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By the Way by Mary E. Bamford

 

Cliffs by the blue bay held many fossil shells. Children sometimes strayed here and there with hammers, pounding out fossils from fallen pieces of the cliffs. On the extent of sands that bordered the cliffs and stretched up the coast between them and the breakers, old stumps that had been months before brought in by the waves lay half buried from sight. A short distance farther up the coast, the sands went a greater way inland, forming a nook where driftwood and stumps had accumulated. On the sand in this nook stood a horse and an old wagon. Beyond a large log, a little fire of driftwood had been started, and a woman was endeavoring to fry some fish in a spider. Two children had partly unharnessed the horse, and were giving him some dry grass.

From afar, a woman and a girl who had been taking a walk on a road high up on the cliffs, looked curiously down at the persons in the sandy nook.

"I wonder who they are, and what they are traveling that way for?" said the girl to her mother.

"It's the same wagon that was on, the sands last night, I suppose," returned her mother." The milk boy said he saw a wagon drive on the beach about dark. I wonder if they stayed up here all night? Suppose we walk down, Addie, and talk with that woman."

"I'm afraid she won't want to see us," objected the daughter. "If they had wanted to see anybody, they'd have stopped at the settlement."

Notwithstanding this objection, the mother began to descend the path toward the sands at the bottom of the cliffs. Both Mrs. Weeks and her daughter Addie were somewhat breathless by the time they had pushed their way through the heavy white sand to the spot where the stranger, was cooking. The spider contained only a few very small fish.

"Good-morning," said Mrs. Weeks, pleasantly.

The brown-faced woman who held the spider lifted her eyes and nodded.

"Have you been fishing?" asked Mrs. Weeks.

"We didn't have much luck," murmured the other woman. "Maybe we didn't fish in the best place. Tillie was wanting fish."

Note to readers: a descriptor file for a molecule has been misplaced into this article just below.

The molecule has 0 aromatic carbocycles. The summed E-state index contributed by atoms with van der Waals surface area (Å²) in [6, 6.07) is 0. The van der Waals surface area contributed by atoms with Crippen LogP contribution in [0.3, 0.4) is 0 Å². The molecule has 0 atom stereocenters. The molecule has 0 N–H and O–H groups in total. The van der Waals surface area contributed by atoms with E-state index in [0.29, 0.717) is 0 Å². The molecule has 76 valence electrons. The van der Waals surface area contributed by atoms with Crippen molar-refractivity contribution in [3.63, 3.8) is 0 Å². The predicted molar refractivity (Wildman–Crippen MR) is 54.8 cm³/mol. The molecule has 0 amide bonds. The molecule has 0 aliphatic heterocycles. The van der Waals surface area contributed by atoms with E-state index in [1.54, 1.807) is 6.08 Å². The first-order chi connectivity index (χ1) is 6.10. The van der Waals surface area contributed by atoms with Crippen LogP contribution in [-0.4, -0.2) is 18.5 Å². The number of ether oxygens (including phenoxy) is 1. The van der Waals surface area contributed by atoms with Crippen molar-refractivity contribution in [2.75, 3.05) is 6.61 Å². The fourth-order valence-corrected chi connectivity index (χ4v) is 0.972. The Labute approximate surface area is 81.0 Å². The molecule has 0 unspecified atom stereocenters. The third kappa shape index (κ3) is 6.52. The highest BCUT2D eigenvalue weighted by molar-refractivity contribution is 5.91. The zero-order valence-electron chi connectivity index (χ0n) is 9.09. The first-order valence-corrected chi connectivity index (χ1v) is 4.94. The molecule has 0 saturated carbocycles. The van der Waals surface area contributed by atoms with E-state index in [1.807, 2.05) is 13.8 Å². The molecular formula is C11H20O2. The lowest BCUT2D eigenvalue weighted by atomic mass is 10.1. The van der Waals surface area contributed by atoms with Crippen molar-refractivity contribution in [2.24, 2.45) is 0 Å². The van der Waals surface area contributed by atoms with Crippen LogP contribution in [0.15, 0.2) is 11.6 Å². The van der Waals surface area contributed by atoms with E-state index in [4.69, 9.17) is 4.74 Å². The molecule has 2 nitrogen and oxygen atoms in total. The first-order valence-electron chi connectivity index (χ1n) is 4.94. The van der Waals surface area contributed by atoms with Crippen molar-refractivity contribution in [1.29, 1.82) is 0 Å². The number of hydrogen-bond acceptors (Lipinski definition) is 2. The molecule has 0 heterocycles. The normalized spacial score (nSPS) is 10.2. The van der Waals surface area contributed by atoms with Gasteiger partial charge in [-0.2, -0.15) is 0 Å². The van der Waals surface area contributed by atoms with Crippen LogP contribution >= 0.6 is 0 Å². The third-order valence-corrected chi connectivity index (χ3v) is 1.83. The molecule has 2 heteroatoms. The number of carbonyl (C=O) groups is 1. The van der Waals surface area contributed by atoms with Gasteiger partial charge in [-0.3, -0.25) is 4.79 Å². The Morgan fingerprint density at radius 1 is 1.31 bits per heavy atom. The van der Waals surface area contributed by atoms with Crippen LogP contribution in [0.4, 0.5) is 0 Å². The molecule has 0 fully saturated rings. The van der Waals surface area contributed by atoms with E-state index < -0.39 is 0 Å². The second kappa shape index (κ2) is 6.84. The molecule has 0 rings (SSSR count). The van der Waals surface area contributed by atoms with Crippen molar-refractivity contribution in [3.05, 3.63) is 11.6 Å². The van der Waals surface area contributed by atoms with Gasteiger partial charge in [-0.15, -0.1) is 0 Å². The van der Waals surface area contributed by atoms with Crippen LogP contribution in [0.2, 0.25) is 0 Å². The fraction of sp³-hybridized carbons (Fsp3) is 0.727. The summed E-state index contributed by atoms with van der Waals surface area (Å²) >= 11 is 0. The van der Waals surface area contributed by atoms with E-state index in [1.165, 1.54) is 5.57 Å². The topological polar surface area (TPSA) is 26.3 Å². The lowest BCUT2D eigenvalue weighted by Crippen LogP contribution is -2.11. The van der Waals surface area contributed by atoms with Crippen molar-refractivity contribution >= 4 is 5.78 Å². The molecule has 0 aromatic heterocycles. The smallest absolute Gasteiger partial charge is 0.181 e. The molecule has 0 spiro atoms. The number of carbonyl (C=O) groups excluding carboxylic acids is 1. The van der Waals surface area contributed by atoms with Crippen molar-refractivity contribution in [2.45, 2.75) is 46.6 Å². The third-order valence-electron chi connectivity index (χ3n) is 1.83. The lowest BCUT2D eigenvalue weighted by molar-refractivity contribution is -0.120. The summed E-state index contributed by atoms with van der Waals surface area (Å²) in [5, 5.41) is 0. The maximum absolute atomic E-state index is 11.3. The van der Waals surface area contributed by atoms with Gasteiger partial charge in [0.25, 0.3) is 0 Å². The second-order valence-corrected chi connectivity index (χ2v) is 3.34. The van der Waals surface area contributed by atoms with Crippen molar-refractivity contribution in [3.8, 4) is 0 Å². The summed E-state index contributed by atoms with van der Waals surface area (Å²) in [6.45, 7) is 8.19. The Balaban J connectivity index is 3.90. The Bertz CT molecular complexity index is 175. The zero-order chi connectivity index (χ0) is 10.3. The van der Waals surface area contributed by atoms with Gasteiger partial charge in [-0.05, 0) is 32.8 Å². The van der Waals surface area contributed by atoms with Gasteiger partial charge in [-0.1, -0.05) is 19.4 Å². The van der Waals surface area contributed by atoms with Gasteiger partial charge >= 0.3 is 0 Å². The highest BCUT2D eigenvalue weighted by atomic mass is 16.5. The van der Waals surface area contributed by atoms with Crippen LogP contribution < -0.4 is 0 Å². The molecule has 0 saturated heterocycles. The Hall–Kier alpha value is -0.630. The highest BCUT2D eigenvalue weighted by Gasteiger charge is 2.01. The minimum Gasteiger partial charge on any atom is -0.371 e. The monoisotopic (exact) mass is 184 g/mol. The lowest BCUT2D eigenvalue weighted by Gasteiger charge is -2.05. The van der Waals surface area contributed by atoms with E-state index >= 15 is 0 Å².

The younger of the two children colored and hung her head at this reference to her. The other smiled shyly.

"We have some fresh rock cod up at our house. My brother catches fresh fish for us every day," said Addie to the older little girl. "Don't you want to walk back with me, and, get some of the fish for your mother?"

The child nodded. "We're not beggars, Miss. You must not rob yourself of your own fish," remonstrated, the child's mother; but Addie assured the woman that fish were so plentiful in the settlement that neighbors often gave part of the results of a catch to some one else.

The girl went away over the cliffs with the child. Mrs. Weeks sat down on a log. When Addie and the little girl came back with the fish and some milk, Mrs. Weeks rose and went home with her daughter.

"The woman's husband is dead, and she's driving north with her children," Mrs. Weeks told Addie. "She has an idea she can get work in some cannery up the coast. I told her there were some unoccupied tents in our settlement, and I wished she and the children would come and sleep in the tents, while she's here. But she won't come. I was sorry they slept on the beach last night, but she says they are used to sleeping in the wagon, and it is warm weather, you know."

The wagon did not drive on that day, though the woman and the children kept away from the little summer settlement.

It was the custom of the people of this small settlement to go down on the beach, after dark at evening, and have a camp-fire. Some old stump would be lit, and the, people would, sit, on, logs or on the sand about the fire, and talk and sing. The last thing, every night, hymns were sung.

To-night, Addie and her, mother went down to the beach as usual. After sitting by the fire awhile, Addie rose and wandered up the beach, as persons sometimes did, to watch the waves. At a distance from the camp-fire, where the darkness, covered the beach, Addie turned to go back. She was startled by a movement in the darkness.